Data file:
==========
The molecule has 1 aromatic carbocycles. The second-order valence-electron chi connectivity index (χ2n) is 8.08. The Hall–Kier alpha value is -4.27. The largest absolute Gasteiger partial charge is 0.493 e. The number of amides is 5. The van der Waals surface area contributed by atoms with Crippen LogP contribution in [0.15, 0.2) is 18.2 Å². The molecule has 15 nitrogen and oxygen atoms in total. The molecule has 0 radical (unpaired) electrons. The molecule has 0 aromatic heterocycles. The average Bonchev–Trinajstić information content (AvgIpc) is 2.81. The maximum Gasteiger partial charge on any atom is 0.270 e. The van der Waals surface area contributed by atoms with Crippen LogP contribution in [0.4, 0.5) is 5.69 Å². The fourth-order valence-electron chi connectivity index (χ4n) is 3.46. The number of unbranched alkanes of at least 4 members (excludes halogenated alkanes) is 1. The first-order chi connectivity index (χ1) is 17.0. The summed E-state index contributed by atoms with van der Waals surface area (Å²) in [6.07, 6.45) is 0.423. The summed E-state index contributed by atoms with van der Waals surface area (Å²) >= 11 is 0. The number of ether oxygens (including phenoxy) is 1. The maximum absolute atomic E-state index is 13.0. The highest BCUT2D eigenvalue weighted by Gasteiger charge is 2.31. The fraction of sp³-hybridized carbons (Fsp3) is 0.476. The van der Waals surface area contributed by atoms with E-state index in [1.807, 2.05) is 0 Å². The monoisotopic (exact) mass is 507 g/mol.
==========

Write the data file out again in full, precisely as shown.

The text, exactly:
The molecule has 1 aromatic carbocycles. The second-order valence-electron chi connectivity index (χ2n) is 8.08. The Hall–Kier alpha value is -4.27. The largest absolute Gasteiger partial charge is 0.493 e. The number of amides is 5. The van der Waals surface area contributed by atoms with Crippen LogP contribution in [0.15, 0.2) is 18.2 Å². The molecule has 15 nitrogen and oxygen atoms in total. The molecule has 0 radical (unpaired) electrons. The molecule has 0 aromatic heterocycles. The average Bonchev–Trinajstić information content (AvgIpc) is 2.81. The maximum Gasteiger partial charge on any atom is 0.270 e. The van der Waals surface area contributed by atoms with Crippen LogP contribution in [0.4, 0.5) is 5.69 Å². The fourth-order valence-electron chi connectivity index (χ4n) is 3.46. The number of unbranched alkanes of at least 4 members (excludes halogenated alkanes) is 1. The first-order chi connectivity index (χ1) is 17.0. The summed E-state index contributed by atoms with van der Waals surface area (Å²) in [6.07, 6.45) is 0.423. The summed E-state index contributed by atoms with van der Waals surface area (Å²) >= 11 is 0. The number of ether oxygens (including phenoxy) is 1. The maximum absolute atomic E-state index is 13.0. The highest BCUT2D eigenvalue weighted by Gasteiger charge is 2.31. The fraction of sp³-hybridized carbons (Fsp3) is 0.476. The van der Waals surface area contributed by atoms with E-state index in [1.807, 2.05) is 0 Å². The monoisotopic (exact) mass is 507 g/mol.